Spherical bacteria are a group of bacterium characterized by a spherical shape, although they sometimes appear to be stretched or flat on one side. This group represents one of three morphologies in which these organisms are structured, the other two being rod-like bacteria and spiral bacteria. Individually, these bacteria are known as coccus, collectively as cocci, and as a class coccoid. The most commonly occurring specimens of spherical bacteria are Staphylococcus and Streptococcus, the latter being able to form long chains.
Generally speaking, bacteria differ from other living organisms in that they are single-celled and lack mitochondria and chloroplasts. They can also thrive in a variety of environments, including very extreme conditions. However, spherical bacteria are unique because they can exist singularly or in pairs, the latter being referred to as diplococci. They can also form chains of four (tetracocci), groups of eight or more (sarcinae), or arrange themselves in clusters (staphylococci).
In addition to shape, bacteria are classified according to the cellular wall structure. Specifically, a distinction is made between having a plasma membrane, or a plasma membrane with an outer membrane. The structure is determined by injecting an iodine dye in a test known as the Gram stain. Bacteria cells that retain the purple stain are said to be Gram positive. Spherical bacteria belong to this classification.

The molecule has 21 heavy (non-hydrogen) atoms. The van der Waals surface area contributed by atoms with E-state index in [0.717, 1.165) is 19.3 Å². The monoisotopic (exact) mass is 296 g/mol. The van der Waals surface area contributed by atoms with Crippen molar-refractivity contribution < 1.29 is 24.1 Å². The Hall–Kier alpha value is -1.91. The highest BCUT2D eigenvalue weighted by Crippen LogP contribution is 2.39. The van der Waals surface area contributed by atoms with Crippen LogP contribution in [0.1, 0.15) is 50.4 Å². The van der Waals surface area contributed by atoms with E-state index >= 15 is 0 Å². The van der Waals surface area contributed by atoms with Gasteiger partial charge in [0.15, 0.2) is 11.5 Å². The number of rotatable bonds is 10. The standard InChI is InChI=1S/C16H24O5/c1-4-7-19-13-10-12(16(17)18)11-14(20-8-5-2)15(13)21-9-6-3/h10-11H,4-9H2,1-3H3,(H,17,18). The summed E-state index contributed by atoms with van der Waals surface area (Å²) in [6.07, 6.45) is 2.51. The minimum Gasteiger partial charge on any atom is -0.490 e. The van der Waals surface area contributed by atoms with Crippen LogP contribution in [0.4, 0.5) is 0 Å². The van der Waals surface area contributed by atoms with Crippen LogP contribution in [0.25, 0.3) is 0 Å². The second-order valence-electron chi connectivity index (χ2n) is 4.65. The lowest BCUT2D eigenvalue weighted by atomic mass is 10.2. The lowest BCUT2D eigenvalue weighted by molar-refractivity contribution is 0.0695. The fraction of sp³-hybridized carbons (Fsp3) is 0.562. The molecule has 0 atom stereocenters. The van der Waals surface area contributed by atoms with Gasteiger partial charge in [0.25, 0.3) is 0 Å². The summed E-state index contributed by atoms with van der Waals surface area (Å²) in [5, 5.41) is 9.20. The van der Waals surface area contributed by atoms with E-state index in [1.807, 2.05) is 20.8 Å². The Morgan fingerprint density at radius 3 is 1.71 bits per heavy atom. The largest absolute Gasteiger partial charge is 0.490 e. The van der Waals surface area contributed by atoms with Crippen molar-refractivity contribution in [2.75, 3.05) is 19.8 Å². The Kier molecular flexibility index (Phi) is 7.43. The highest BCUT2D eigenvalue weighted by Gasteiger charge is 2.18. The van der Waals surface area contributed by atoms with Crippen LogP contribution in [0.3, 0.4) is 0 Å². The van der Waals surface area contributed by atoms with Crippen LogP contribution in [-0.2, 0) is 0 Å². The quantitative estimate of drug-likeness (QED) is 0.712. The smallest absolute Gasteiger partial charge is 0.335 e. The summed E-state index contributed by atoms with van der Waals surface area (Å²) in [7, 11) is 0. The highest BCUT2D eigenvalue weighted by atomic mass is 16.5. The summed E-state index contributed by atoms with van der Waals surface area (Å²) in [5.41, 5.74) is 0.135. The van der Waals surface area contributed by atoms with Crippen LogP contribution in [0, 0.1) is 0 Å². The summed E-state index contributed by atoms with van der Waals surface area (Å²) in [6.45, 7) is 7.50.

These bacteria can occur as aerobic or anaerobic organisms, labels that indicate whether oxygen is needed to survive. Since they are Gram positive, this type of bacteria resists being destroyed by heat or drying. This is because they have thicker cellular walls than other groups of bacteria. Unfortunately, this aspect offers some strains of spherical bacteria a defense from being attacked and destroyed by the body’s immune system.
Staphylococcus is found on the skin and in mucous membranes. While most species of this genus are completely harmless, some produce toxins that lead to illness. Food poisoning, for example, can be blamed on this species. Staphylococcus aureus is linked to Toxic Shock Syndrome, S. epidermidis to urinary tract infections, and Methicillin-resistant Staphylococcus aureus (MRSA) is a particularly robust species easily transmitted in hospital wards. This type of bacteria is also the culprit behind gonorrhea.
Streptococcus is also found on the skin, as well as in the mouth and intestinal tract. The species belonging to this class of spherical bacteria are linked to pneumonia, endocarditis, as well as meningitis. Since S. viridans is found in the mouth, it is to blame for most dental abscesses. In addition, S. agalactiae infects approximately one-third of women in their childbearing years and can be passed to infants during pregnancy.